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The world of tech is changing daily, and the world of tech media may be changing even faster. In late June, a panel of Michigan tech journalists gathered for a PRSA Detroit event at Airfoil’s office in Royal Oak. The lively panel discussed their insights on the future of automotive technology in Detroit, the city’s ability to attract future tech businesses and how manufacturing innovation will affect the state.

Moderated by Airfoil’s own Tim Moynihan, panelists Sharon Carty of Automotive News, Mike Brennan of MITech News, Dustin Walsh of Crain’s Detroit Business and Tim Seppala of Engadget shared insightful observations on the auto industry and Michigan’s automotive prowess. 

Michigan will remain at the heart of the auto industry

While other markets may be leading in gadgets, apps and other forms of technology, Detroit will lead the way in the development of vehicles. Affectionately nicknamed “The Motor City,” Detroit is already considered the center of the American automotive industry. That won’t change anytime soon, due largely to The Big Three – Fiat Chrysler, Ford and General Motors – and their Metro Detroit headquarters.

According to the panel, Detroit has legacy knowledge of automobile construction and decades of industry mastery, which means the Motor City can handle the complex design, assembly and craftsmanship of the cars of the future. And, thanks to Ford’s recent purchase of the Michigan Central train station, space for electric and autonomous vehicle testing and research will be ready in 2020.

Auto shows need to adapt with the industry

Automakers have long used massive trade shows to debut new vehicles and tech, but the popularity of these events has been on the decline. Numerous auto companies, including Ford, Nissan and Volvo, are skipping larger auto shows in favor of digital campaigns and company-specific events with less show-floor competition.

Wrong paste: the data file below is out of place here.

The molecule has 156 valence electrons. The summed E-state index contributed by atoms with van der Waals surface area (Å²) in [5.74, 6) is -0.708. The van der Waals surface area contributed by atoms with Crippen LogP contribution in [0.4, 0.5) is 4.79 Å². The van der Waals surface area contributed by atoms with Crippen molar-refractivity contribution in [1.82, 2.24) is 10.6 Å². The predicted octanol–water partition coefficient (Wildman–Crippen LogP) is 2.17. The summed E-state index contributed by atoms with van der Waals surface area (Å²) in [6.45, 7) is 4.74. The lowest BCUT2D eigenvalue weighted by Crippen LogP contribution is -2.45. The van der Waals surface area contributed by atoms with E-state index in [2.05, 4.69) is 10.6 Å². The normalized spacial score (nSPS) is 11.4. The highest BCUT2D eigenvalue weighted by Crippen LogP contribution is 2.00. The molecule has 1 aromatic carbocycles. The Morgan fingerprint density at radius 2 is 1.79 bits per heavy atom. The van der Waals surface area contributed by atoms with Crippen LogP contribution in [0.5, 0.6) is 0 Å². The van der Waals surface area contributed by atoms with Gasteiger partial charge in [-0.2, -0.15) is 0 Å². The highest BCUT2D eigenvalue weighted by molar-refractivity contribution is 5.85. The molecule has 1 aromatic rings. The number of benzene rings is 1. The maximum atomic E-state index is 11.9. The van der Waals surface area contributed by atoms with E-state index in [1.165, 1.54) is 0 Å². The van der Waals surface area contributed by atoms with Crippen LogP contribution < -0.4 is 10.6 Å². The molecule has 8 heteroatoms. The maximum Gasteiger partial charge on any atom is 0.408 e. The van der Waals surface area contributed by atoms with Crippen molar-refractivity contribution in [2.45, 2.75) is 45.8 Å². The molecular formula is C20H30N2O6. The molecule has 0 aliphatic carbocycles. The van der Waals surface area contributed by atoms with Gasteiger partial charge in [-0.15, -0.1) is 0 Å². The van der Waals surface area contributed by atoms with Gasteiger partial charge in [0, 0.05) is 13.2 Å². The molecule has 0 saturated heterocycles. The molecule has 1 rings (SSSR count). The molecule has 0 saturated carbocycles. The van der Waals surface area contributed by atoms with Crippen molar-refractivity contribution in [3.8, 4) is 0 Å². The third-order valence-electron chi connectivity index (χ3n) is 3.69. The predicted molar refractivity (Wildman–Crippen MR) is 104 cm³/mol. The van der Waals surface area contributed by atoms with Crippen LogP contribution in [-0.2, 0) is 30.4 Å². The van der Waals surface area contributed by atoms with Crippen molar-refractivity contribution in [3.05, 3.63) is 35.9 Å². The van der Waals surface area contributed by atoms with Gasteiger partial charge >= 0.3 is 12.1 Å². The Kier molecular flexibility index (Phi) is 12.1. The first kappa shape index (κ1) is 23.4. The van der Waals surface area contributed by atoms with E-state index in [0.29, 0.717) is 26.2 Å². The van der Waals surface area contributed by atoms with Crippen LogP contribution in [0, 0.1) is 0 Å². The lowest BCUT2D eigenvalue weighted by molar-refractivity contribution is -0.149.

Several factors are contributing to the decline of the auto show, according to the panel. Winter weather conditions are an issue in Michigan, and with big-name shows such as the North American International Auto Show scheduled for January, attendees have to worry about travel conditions. What’s more, out-of-state attendees have less opportunity to see the state at its best. In general, auto shows also provide show-goers with limited opportunities to interact with new products, which can be a turn-off for media attendees. 

To rev up interest in auto shows, the panel agreed that these events should be more hands-on for attendees. Product demos should be easier and faster to participate in, as well. The good news is that Detroit is already working to create solutions for these challenges. The Detroit Auto Dealers Association, for example, is reportedly planning to shift the North American International Auto Show to June. That time of year should allow for plenty of outdoor events, vehicle test-drives and tech demos.

Autonomous cars are in our future, but we’ll have to wait a while

We may be hands-free road trippers one day, but the panelists agreed that autonomous-vehicle tech isn’t quite ready for the masses. While companies like Google and Apple are using their technical know-how to develop important self-driving technology, Michigan-based companies like Ford are drawing on their manufacturing experience to move autonomous projects forward.

With increasing demand for technical jobs and skilled-trade laborers, it will be critical for the state to provide top-of-the-line manufacturing curriculum for students. To read more about Michigan’s education needs, stay tuned for part two of our three-part blog series. 

Where do you think the evolution of the auto industry will lead? We’d love to read your insights in the comments below.